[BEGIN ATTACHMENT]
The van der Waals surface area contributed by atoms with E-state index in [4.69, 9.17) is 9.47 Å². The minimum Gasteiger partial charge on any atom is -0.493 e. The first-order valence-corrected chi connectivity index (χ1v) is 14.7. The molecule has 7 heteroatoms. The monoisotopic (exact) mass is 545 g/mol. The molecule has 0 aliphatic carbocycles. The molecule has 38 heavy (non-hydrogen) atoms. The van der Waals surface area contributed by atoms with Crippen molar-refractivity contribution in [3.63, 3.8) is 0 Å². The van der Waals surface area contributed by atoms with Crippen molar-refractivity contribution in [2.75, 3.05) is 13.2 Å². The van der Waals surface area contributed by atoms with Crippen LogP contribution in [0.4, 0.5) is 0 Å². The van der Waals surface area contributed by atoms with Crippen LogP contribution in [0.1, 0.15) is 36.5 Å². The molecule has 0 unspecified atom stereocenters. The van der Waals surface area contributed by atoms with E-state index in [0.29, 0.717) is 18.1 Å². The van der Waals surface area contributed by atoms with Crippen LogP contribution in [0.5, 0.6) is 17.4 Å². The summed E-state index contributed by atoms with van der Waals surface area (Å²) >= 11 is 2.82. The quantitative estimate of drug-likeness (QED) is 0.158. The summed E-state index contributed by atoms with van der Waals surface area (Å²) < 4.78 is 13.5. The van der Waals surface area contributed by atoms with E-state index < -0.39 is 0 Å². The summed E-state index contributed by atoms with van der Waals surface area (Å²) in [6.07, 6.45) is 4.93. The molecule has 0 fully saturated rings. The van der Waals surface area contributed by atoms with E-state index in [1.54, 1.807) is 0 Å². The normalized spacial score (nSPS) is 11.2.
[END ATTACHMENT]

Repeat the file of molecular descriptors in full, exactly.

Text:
The van der Waals surface area contributed by atoms with E-state index in [4.69, 9.17) is 9.47 Å². The minimum Gasteiger partial charge on any atom is -0.493 e. The first-order valence-corrected chi connectivity index (χ1v) is 14.7. The molecule has 7 heteroatoms. The monoisotopic (exact) mass is 545 g/mol. The molecule has 0 aliphatic carbocycles. The molecule has 38 heavy (non-hydrogen) atoms. The van der Waals surface area contributed by atoms with Crippen molar-refractivity contribution in [3.63, 3.8) is 0 Å². The van der Waals surface area contributed by atoms with Crippen molar-refractivity contribution in [2.75, 3.05) is 13.2 Å². The van der Waals surface area contributed by atoms with Crippen LogP contribution in [0.4, 0.5) is 0 Å². The van der Waals surface area contributed by atoms with Crippen LogP contribution in [0.1, 0.15) is 36.5 Å². The molecule has 0 unspecified atom stereocenters. The van der Waals surface area contributed by atoms with E-state index in [0.29, 0.717) is 18.1 Å². The van der Waals surface area contributed by atoms with Crippen LogP contribution in [0.5, 0.6) is 17.4 Å². The summed E-state index contributed by atoms with van der Waals surface area (Å²) >= 11 is 2.82. The quantitative estimate of drug-likeness (QED) is 0.158. The summed E-state index contributed by atoms with van der Waals surface area (Å²) < 4.78 is 13.5. The van der Waals surface area contributed by atoms with E-state index < -0.39 is 0 Å². The summed E-state index contributed by atoms with van der Waals surface area (Å²) in [6.07, 6.45) is 4.93. The molecule has 0 fully saturated rings. The van der Waals surface area contributed by atoms with E-state index in [1.54, 1.807) is 0 Å². The normalized spacial score (nSPS) is 11.2.